What is the position of the NRCSE on the teaching of intelligent design [ID] as an alternative to neo-Darwinian evolution in Nebraska schools?

We oppose the teaching of ID as science, though it might be a subject for study in contexts other than science.  It is the NRCSE’s position: 1) that evolution is a viable scientific theory, 2) that a Creator is a viable theological proposition, and 3) that creationism (“creation science”) and intelligent design theory lack evidence and represent erroneous deviations from the scientific method. The Nebraska Religious Coalition for Science Education's position on ID is the same as that of the American Association for the Advancement of Science. We consider evolution compatible with theism. In contrast, others consider evolution an insurmountable barrier to theism.  These include atheists who defend their worldview as the only "scientific" choice as well as religious anti-Darwinians.  Here is where the real controversy lies - over theology and philosophy.  Can schools create "space"  for students to study this debate without endorsing any particular religion or philosophy, and without confusing either religion or philosophy with science? Hopefully so.

Michael L.Peterson, in his essay "C. S. Lewis on Evolution and Intelligent Design" (Perspectives on Science and Christian Faith Vol. 62, #4, December 2010, p. 253) writes:

A fair summary of Lewis, then, on the possibility of arguing for an Intelligence beyond nature is that he embraced several lines of reasoning in which this theme is either implicit or explicit. Interestingly, however, none of these lines of reasoning are really design-type arguments ...Lewis was a purist regarding the role of science and rejected any notion that its methods can deal with qualitative matters and values, let alone prove (or disprove) a Transcendent Intelligence or God ...But Lewis’s critical point for present purposes, in current parlance, is that we must distinguish the appropriate methodological naturalism of science from philosophical naturalism—something ID fails to do. Methodological naturalism is the scientific approach of restricting the explanation of natural phenomena to natural causes. Philosophical naturalism, on the other hand, is the philosophical view that nature alone is real, that there is no supernatural. Confusing these two definitions leads to the misunderstanding that mainstream science is inherently atheistic. In reality, methodological naturalism is completely neutral as to whether God exists or life has meaning; such lofty matters take us into the areas of theology and philosophy.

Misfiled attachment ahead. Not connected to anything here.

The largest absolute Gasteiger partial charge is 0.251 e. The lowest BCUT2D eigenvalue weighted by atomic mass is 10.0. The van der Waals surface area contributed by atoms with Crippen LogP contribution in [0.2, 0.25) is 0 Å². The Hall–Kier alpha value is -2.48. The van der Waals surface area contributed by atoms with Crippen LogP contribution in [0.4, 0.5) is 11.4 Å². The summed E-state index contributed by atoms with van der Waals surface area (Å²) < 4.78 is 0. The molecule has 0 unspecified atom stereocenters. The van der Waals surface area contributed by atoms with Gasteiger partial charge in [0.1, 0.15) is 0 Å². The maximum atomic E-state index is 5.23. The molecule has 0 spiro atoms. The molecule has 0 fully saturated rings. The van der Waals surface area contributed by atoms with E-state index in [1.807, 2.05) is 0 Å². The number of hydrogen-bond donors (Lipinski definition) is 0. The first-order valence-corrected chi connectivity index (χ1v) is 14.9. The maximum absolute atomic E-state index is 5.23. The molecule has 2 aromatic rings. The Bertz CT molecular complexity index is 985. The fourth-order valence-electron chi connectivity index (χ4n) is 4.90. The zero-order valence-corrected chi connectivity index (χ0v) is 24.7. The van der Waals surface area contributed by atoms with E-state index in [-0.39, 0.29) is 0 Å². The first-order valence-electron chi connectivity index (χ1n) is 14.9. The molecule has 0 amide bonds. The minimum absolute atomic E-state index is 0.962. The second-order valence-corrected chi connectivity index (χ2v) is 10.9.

Dennis R. Venema, in his essay "Seeking a Signature"  (Perspectives on Science and Christian Faith ,Vol. 62, #4, December 2010, p. 276) critiques Stephen C. Meyer's 2009 book Signature in the Cell: DNA and the Evidence for Intelligent Design.  Dr. Venema also has a series of blog posts at BioLogos on the origin of biological information and other topics.

Leah Ceccarelli, an associate professor in the Communication Department at the University of Washington and author of the award-winning book Shaping Science with Rhetoric, writes in her 2008 essay "Manufactroversy: The Art of Creating Controversy Where None Existed":

Three recent examples of manufactured controversy are global warming skepticism, AIDS dissent in South Africa, and the intelligent design movement’s “teach the controversy” campaign. ... All three seemed to be following the playbook of the tobacco industry when scientists discovered that their products cause cancer; when a threat to their interests arises from the scientific community, they declare “there are always two sides to a case” ...

In the Feb. 2003 issue (Vol. 3, No. 6,  p. 18) of Research News & Opportunities in Science and Theology (later called Science and Theology News)  William Dembski defends intelligent design (ID) theory as being different from a silly claim such as "ancient technologies could not have built the pyramids, so goblins must have done it."  Dr. Dembski states the difference as follows: "We can show how, with the technological resources at hand, the ancient Egyptians could have produced the pyramids.  By contrast, the material mechanisms known to date offer no such insight into biological complexity."  Dr. Dembski's assessment of known evolutionary mechanisms is too pessimistic.  More problematic, however, is the logic of his argument.  What if we were not yet able to show how the pyramids were built by the Egyptians?  What if we were not yet able to even imagine how they built them?  Would such ignorance really increase the status of any alternative (e.g.goblin) theories?  Of course, pyramids can't form naturally and spontaneously.  Indeed we can show that they were designed and built by humans.  Archeology and forensic science are valid disciplines.  They draw from both the natural sciences and the human (social) sciences.  But what do pyramids or any other products of human design really have to do with the origin of biological complexity?  ID proponents claim that ID theory requires no assumptions about the identity, motives, or mechanisms of the unknown designer, just as the search for extraterrestrial intelligence (SETI) looks for signs of unidentified intelligent aliens.  But unexplained complexity in electromagnetic radiation from outer space, by itself, would be insufficient evidence for extraterrestrial intelligence.  Likewise, unexplained complexity in living cells, by itself, does not lead to a scientific conclusion of intelligent design.  Our astronomical, biological, and other scientific knowledge is not nearly complete enough to presume that we must already have any and all possible natural explanations!  What's more, the SETI project assumes that all electromagnetic radiation striking the earth originates from within our universe.  If intelligent aliens are behind any of it, they too would be subject to natural laws, and thus subject to scientific investigation.   ID theorists place no such natural limits on their unidentified designer.  This is perfectly acceptable, but only if ID is understood to be metaphysics (a valid branch of philosophy and theology) rather than science.